Because of commercial and technological changes, the role a location plays in the global transport system can evolve, deriving higher levels of added value and economic development. Panama and its transoceanic canal are highly reflective of this evolution. From a simple point of transit, Panama is shifting towards a range of higher added value activities related to its growing role in maritime transshipment. This changing role of Panama in the global transport system can be summarized in four main phases:
- Pre-1914. Through the colonial era, Panama was a transit country connecting Pacific and Atlantic trade routes through trails across the isthmus. The function of Panama City as a transit hub can be traced back to the 17th century where it acted as a trade platform for the Spanish Empire, particularly on the South American west coast. The completion of the Panama Railroad in 1855 provided an additional impetus to the transit function, with the ports of Balboa and Colon established as a terminus on their respective maritime facades.
- 1914-1990s. The growth of global trade (particularly intra-American trade) and the development of steamships provided an impetus for constructing the Panama Canal, which was completed in 1914. This set the stage for Panama to become a tollbooth country deriving revenue from canal crossings. Within decades, Panama became an important connector within the global maritime transport system and imposed Panamax as a de facto standard in maritime shipping. However, limited investments related to this connectivity took place since Panama remained a location where cargo was simply passing by. It could be said that Panama was a weak intermediary location since the cargo transiting was not “touched”. Even if the Colon Free Trade Zone was established in 1947, it is not until the 1990s that the zone will experience significant growth. Still, the logistics and manufacturing activities were of low added value. Still, service functions such as flags of convenience and bunkering emerged. Today, Panama remains the world’s leading ship registry country.
- 1990s-2000s. In the 1990s, a series of events favored the transformation of Panama’s conventional role as a transit country, which culminated in 1999 when the Panama Canal Authority took full control of the canal. Prior to 1995, Panamanian container ports (Cristobal and Balboa) handled very limited amounts of containerized cargo, in the range of 100,000 to 150,000 TEUs. Port privatization reforms in 1995 were accompanied by significant investments in port infrastructure and the entry of major global terminal operators (HPH, SSA, and PSA). Containerized traffic handled by the ports grew rapidly. The setting of post-Panamax ship services and the growth of the Transpacific trade induced a new dynamic in Panama. It quickly became a transshipment hub helping reconcile long haul and feeder maritime services, both on the Atlantic and Pacific sides of the Canal. Of the 6.8 million TEUs that were handled at Panamanian ports in 2012, about 95% were concerned with transshipment activities. For instance, prior to 2001, there was almost no traffic handled by the Port of Balboa on the Pacific coast. By 2012 the port was handling above 3.2 million TEUs. The Panama Canal Railway was reopened in 2001 to support growing container flows between the Atlantic and Pacific container ports. As such, the intermediary role of Panama was expanded as transshipment involved growing quantities of containers being stored temporarily at the port terminals but also containers being repositioned through the isthmus, which is placing pressures on road and rail infrastructures.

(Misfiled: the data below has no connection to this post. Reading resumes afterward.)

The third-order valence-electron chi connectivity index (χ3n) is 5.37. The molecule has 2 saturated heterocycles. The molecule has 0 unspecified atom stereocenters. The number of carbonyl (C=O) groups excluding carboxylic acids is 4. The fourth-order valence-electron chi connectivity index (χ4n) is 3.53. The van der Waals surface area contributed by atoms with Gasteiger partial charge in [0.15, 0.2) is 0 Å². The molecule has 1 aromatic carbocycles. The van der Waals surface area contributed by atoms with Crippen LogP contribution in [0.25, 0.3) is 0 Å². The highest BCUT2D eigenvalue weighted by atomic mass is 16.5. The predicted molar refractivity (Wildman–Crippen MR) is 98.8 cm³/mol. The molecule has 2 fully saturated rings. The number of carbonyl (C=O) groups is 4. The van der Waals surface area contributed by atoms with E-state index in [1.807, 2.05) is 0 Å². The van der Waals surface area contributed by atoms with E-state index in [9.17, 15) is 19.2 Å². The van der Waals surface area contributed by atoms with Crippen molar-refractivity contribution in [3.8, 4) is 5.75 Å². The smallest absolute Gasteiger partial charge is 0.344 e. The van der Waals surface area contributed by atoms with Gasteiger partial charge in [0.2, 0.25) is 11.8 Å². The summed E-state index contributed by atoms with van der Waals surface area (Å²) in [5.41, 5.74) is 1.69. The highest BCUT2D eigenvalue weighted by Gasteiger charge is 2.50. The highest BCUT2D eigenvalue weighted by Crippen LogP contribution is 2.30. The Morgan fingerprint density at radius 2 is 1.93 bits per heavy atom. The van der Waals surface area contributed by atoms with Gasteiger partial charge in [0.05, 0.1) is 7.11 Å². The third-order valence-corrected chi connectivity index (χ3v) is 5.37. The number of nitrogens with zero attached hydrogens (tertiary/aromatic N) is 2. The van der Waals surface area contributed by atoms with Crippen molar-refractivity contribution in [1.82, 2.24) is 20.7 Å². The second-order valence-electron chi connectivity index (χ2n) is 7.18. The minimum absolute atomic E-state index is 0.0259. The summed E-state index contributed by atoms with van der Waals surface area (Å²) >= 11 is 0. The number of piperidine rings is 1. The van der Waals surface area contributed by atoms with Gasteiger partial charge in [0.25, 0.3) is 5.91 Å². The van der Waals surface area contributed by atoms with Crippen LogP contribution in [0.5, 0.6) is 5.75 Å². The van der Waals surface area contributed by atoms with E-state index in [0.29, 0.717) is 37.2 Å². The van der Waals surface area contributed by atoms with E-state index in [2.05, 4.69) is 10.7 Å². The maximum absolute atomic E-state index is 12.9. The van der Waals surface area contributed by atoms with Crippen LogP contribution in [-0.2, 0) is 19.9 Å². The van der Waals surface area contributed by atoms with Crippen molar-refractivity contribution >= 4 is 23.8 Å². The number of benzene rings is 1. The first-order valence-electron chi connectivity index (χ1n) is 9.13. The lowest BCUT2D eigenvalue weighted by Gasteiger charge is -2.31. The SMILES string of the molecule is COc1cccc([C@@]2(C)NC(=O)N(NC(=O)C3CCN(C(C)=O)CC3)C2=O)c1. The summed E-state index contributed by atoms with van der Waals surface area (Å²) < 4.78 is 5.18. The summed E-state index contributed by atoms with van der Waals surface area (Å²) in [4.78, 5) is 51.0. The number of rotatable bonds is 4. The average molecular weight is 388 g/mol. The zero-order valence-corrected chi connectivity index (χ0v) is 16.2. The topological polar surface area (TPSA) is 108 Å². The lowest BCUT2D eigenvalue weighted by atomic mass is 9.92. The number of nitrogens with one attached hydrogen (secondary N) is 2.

- 2010s-?. As the first decade of the 21st century progressed, a new trend emerged, reinforcing the role of Panama as a global trade platform. The growth in transshipment volumes, the central position of Panama within the Americas, the growth of the finance sector, and its emerging function as an air transportation hub incited the setting of logistics activities that were not present before. In such a scenario, Panama could become a logistics platform servicing global and regional supply chains by providing added value activities for the region such as manufacturing, customization, and distribution. This transition is far from being complete, and several challenges will need to be addressed to ensure that Panama is able to develop world-class logistics capabilities. In particular, the development of additional port capacity is necessary, particularly on the Pacific side, as well as port-centric logistics zones and a more extensive road system to support these new interactions. Economic development and expanded trade relations taking place throughout Latin America will directly (transshipment and freight distribution) and indirectly (more canal transits) benefit Panama.
Therefore, the development of a logistics platform is more than an infrastructure issue, but must be linked with effective governance and human capital development. The expansion of the canal represents for Panama a unique opportunity to position the country as a hub interfacing longitudinal and latitudinal trade flows and deriving added value in the process. This may further trigger additional transshipment activities and potentially some diseconomies due to port, road, and rail congestion. The New Panamax ships (about 12,500 TEUs) that can transit through the expanded canal and call Panama’s ports are associated with different service configurations and different forms of freight distribution within the region. What remains to be seen is the scale, nature, and function that the logistics platform will take. The matter is clear that Panama is no longer a location where ships are simply transiting through. It is becoming a hub of the global transport system; its conventional geographical advantage is being expanded by logistics.